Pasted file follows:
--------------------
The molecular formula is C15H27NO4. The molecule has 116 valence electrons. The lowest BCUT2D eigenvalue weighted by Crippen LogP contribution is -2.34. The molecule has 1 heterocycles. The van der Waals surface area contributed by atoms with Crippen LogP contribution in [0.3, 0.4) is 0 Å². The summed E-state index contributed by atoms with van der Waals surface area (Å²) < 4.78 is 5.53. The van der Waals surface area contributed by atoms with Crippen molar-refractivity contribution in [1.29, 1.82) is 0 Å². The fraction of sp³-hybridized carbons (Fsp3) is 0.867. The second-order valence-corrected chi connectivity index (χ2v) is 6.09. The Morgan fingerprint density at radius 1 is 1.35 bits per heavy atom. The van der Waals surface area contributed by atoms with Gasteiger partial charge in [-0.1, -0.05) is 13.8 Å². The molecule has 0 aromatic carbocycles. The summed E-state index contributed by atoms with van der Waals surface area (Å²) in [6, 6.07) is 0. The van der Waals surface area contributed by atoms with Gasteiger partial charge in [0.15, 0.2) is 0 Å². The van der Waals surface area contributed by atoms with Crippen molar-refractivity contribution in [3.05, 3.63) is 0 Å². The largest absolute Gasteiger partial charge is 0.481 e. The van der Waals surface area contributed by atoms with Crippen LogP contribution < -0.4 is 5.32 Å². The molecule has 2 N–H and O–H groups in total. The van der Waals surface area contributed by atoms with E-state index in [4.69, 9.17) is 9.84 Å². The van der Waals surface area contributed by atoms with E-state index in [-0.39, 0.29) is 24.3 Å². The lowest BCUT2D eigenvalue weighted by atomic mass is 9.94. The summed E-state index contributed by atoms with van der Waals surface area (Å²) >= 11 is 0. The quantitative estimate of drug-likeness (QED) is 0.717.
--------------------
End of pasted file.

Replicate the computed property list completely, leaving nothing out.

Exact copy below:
The molecular formula is C15H27NO4. The molecule has 116 valence electrons. The lowest BCUT2D eigenvalue weighted by Crippen LogP contribution is -2.34. The molecule has 1 heterocycles. The van der Waals surface area contributed by atoms with Crippen LogP contribution in [0.3, 0.4) is 0 Å². The summed E-state index contributed by atoms with van der Waals surface area (Å²) < 4.78 is 5.53. The van der Waals surface area contributed by atoms with Crippen molar-refractivity contribution in [1.29, 1.82) is 0 Å². The fraction of sp³-hybridized carbons (Fsp3) is 0.867. The second-order valence-corrected chi connectivity index (χ2v) is 6.09. The Morgan fingerprint density at radius 1 is 1.35 bits per heavy atom. The van der Waals surface area contributed by atoms with Gasteiger partial charge in [-0.1, -0.05) is 13.8 Å². The molecule has 0 aromatic carbocycles. The summed E-state index contributed by atoms with van der Waals surface area (Å²) in [6, 6.07) is 0. The van der Waals surface area contributed by atoms with Gasteiger partial charge in [0.15, 0.2) is 0 Å². The van der Waals surface area contributed by atoms with Crippen molar-refractivity contribution in [3.05, 3.63) is 0 Å². The largest absolute Gasteiger partial charge is 0.481 e. The van der Waals surface area contributed by atoms with Crippen LogP contribution < -0.4 is 5.32 Å². The molecule has 2 N–H and O–H groups in total. The van der Waals surface area contributed by atoms with E-state index in [4.69, 9.17) is 9.84 Å². The van der Waals surface area contributed by atoms with E-state index in [-0.39, 0.29) is 24.3 Å². The lowest BCUT2D eigenvalue weighted by atomic mass is 9.94. The summed E-state index contributed by atoms with van der Waals surface area (Å²) >= 11 is 0. The quantitative estimate of drug-likeness (QED) is 0.717.